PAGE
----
Oral antidiabetic drugs are used for more than a half century in the treatment of type 2 diabetes. Only in the last five years intensive research has been conducted in the pharmacogenetics of these drugs based mainly on the retrospective register studies, but only a handful of associations detected in these studies were replicated. Th e gene variants in CYP2C9, ABCC8/ KCNJ11 and TCF7L2 were associated with the eff ect of sulfonylureas. CYP2C9 encodes sulfonylurea metabolising cytochromeP450 isoenzyme 2C9, ABCC8 and KCNJ11 genes encode proteins SUR1 and Kir6.2,respectively. Th ose proteins constitute theATP-sensitive K+-channel which is a therapeutic target for sulfonylureas. TCF7L2 is a gene with the strongest association with type 2 diabetes that infl uences insulin secretion. SLC47A1, ATM and SLC2A2 gene variants were associated with the response to metformin. SLC47A1 and SLC2A2 encode MATE1 metformin transporter and GLUT2 glucose transporter, respectively.The function of a gene variant near ATM (ataxia-telangiectasia mutated) gene is probably related to activation of AMPK. In the recent years, the fi rst studies related to the pharmacogenetics of response to DPP-4 inhibitors were published, although none of them was replicated so far. Among identifi ed genes are TCF7L2, CTRB1/2 encoding chymotrypsinogen, and GLP1R encoding the downstream therapeutic target for gliptins – GLP-1 receptor. With the accumulating pharmacogenetic evidence in type 2 diabetes there are reasonable expectations that genetics might help in the adjustment of drug doses to reduce severe side effects,as well as to make better therapeutic choices among the drugs available for the treatment of diabetes.

Keynote Forum

Mandla S Makhanya

University of South Africa, South Africa

Keynote: Biobetters, regulatory frameworks and the ‘Right to Health’ in Africa

Time : 11:40-12:20

OMICS International Pharmaceutical Analysis  2018 International Conference Keynote Speaker Mandla S Makhanya photo

Mandla Stanley Makhanya was appointed Principal and Vice Chancellor of the University of South Africa on 1 January 2011 and is a prominent proponent of higher education leadership and advocacy. Prof Makhanya is President of the International Council for Distance Education (ICDE) and is also treasurer of the African Council for Distance Education (ACDE). Professor Makhanya is also the President of the Higher Education Teaching and Learning Association (HETL) –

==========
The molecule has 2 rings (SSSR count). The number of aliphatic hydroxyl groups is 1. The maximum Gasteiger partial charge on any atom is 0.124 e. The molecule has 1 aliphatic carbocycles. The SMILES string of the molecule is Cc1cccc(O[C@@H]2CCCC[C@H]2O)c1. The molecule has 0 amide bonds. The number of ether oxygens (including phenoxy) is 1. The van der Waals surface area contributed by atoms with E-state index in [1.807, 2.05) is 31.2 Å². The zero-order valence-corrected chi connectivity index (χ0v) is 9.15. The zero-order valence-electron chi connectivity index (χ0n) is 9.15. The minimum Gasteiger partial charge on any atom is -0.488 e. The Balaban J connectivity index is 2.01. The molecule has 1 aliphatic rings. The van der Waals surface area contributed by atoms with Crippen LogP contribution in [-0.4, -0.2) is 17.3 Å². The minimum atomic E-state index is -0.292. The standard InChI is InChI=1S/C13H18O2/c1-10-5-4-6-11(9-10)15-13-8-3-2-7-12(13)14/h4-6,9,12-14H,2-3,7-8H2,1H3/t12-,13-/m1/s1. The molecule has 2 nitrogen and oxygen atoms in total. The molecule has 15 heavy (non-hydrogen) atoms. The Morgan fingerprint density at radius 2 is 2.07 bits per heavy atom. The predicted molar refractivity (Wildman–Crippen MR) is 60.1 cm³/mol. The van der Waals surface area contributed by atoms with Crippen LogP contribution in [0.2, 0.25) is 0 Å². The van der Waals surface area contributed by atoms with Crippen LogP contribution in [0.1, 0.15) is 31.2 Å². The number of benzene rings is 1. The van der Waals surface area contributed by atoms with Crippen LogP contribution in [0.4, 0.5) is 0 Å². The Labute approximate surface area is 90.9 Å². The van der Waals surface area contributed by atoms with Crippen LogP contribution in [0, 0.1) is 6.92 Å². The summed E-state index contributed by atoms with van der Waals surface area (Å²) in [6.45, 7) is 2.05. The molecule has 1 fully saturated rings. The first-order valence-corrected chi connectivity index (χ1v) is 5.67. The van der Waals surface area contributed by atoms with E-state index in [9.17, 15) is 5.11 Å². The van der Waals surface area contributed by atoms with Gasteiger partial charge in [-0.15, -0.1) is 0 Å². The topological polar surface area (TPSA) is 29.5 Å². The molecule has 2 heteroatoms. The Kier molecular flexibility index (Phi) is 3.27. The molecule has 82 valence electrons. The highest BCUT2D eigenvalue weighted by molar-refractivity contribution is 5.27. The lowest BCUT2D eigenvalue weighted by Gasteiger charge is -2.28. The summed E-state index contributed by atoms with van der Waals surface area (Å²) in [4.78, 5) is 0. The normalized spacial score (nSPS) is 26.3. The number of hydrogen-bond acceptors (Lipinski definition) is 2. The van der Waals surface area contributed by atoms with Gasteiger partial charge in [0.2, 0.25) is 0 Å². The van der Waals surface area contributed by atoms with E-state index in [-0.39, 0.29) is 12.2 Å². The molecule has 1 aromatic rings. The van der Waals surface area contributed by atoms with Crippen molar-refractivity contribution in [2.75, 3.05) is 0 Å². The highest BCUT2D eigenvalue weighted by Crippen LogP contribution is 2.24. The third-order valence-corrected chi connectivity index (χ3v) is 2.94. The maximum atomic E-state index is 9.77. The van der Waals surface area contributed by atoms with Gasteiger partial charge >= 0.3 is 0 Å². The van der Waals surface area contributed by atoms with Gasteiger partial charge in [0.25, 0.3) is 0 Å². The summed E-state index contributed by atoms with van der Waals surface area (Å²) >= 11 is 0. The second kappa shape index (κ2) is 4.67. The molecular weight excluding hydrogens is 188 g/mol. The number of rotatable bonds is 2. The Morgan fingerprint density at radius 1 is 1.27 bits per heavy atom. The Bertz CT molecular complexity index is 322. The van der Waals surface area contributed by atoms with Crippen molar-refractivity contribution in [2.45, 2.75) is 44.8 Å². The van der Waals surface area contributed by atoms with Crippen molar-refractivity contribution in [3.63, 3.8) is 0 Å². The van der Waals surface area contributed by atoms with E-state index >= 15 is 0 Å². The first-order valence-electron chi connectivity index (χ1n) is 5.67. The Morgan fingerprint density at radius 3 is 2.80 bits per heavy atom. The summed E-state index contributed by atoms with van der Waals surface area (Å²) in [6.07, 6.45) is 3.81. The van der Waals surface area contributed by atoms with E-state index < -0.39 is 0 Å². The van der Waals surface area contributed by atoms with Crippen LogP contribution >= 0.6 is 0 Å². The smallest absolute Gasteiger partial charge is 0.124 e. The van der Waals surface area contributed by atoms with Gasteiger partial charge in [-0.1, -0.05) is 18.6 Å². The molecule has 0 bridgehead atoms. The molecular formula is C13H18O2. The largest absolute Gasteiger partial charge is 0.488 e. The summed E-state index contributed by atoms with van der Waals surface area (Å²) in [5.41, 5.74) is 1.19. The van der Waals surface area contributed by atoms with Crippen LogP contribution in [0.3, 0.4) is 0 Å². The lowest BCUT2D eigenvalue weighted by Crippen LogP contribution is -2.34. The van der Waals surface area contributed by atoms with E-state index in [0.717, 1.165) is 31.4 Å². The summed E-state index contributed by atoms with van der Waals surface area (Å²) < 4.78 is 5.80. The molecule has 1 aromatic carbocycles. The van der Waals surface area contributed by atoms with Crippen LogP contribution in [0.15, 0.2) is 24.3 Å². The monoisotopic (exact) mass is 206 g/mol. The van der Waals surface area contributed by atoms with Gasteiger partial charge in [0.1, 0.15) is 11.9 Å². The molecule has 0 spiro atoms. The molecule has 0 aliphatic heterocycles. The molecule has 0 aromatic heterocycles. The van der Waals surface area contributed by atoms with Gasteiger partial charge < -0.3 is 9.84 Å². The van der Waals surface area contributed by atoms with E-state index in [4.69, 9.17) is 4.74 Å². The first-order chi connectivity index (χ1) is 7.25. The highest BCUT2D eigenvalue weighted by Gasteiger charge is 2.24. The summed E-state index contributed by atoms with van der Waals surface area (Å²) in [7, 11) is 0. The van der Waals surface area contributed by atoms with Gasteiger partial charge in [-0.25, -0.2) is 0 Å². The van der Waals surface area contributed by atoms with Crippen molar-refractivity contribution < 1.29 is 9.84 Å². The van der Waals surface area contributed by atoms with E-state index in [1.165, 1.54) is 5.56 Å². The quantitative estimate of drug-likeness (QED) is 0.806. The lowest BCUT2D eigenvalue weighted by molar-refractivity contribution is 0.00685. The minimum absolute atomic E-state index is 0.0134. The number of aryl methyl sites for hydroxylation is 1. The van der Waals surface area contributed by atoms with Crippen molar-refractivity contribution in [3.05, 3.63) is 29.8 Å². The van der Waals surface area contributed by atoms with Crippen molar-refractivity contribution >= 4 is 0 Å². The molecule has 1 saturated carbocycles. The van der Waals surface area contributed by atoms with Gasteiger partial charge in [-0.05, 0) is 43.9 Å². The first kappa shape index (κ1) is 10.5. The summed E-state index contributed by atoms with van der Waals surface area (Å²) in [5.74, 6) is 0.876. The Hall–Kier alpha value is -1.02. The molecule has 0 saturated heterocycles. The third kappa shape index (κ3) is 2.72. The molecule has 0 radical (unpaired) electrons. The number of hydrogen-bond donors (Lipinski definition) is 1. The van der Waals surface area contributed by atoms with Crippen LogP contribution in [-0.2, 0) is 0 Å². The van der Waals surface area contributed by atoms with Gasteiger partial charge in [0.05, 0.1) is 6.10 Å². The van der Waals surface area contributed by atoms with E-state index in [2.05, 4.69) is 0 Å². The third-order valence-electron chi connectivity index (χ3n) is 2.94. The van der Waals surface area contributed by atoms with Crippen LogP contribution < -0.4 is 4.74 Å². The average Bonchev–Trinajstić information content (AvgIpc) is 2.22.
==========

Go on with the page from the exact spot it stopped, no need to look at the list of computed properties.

International Body.


While ‘biobetters’ are meant to be an innovation in provision of aff ordable drugs to all those people engrossed in debilitating poverty, the challenge arises on how to navigate the complex regulatory frameworks, which fundamentally hamper access to the life-giving aff ordable medicines. Th is keynote address grapples with ways of navigating regulatory frameworks in Africa so as to make ‘biobetters’ easily available to the masses of people who are unhealthy but cannot aff ord the expensive life-giving medicines available in the market. Th e entry point of this keynote address is the ‘Right to Health’ and how this has remained an aspiration for the poor people of Africa. It proceeds to documents how the existing regulatory frameworks limits rather than enhance access to ‘biobetters’ in Africa. It ends with explorations of ways of democratizing the regulatory frameworks in such a way that they enable the realization of the ‘Right to Health’ in Africa—A continent where human life is still being lost due to curable diseases.

OMICS International Pharmaceutical Analysis  2018 International Conference Keynote Speaker Eric Ka Wai Hui  photo

Eric Ka Wai Hui is a Principal Investigator at ArmaGen, Inc., a biotech company focused in the development of biotherapeutics for the brain. Dr. Hui joined ArmaGen in 2008 following 10 years of academic experience in molecular biology of neuroscience. His responsibilities have been instrumental in the development of ArmaGen’s extensive product pipeline, including potential biotherapeutic treatments for mucopolysaccharidosis, stroke, Alzheimer’s disease and Parkinson’s disease. Dr. Hui has a Ph.D. in Microbiology and Immunology, and he has published numerous papers in his field.


The majority of lysosomal storage disorders aff ect the brain.Enzyme replacement therapy does not treat the brain, because